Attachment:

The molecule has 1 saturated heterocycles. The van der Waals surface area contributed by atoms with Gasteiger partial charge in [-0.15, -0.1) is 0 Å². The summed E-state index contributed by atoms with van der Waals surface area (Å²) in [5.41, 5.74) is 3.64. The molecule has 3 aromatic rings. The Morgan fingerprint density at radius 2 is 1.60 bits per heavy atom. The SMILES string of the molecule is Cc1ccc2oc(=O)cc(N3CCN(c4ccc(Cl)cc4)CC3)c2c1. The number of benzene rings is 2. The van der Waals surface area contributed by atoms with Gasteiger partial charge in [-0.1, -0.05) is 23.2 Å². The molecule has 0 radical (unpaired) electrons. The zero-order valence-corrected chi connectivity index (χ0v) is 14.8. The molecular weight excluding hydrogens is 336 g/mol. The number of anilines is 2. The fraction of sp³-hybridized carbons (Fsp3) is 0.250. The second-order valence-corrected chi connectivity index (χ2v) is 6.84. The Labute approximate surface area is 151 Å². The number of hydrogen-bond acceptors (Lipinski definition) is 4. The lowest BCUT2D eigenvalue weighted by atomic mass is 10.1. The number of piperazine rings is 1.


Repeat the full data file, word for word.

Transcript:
The molecule has 1 saturated heterocycles. The van der Waals surface area contributed by atoms with Gasteiger partial charge in [-0.15, -0.1) is 0 Å². The summed E-state index contributed by atoms with van der Waals surface area (Å²) in [5.41, 5.74) is 3.64. The molecule has 3 aromatic rings. The Morgan fingerprint density at radius 2 is 1.60 bits per heavy atom. The SMILES string of the molecule is Cc1ccc2oc(=O)cc(N3CCN(c4ccc(Cl)cc4)CC3)c2c1. The number of benzene rings is 2. The van der Waals surface area contributed by atoms with Gasteiger partial charge in [-0.1, -0.05) is 23.2 Å². The molecule has 0 radical (unpaired) electrons. The zero-order valence-corrected chi connectivity index (χ0v) is 14.8. The molecular weight excluding hydrogens is 336 g/mol. The number of anilines is 2. The fraction of sp³-hybridized carbons (Fsp3) is 0.250. The second-order valence-corrected chi connectivity index (χ2v) is 6.84. The Labute approximate surface area is 151 Å². The number of hydrogen-bond acceptors (Lipinski definition) is 4. The lowest BCUT2D eigenvalue weighted by atomic mass is 10.1. The number of piperazine rings is 1.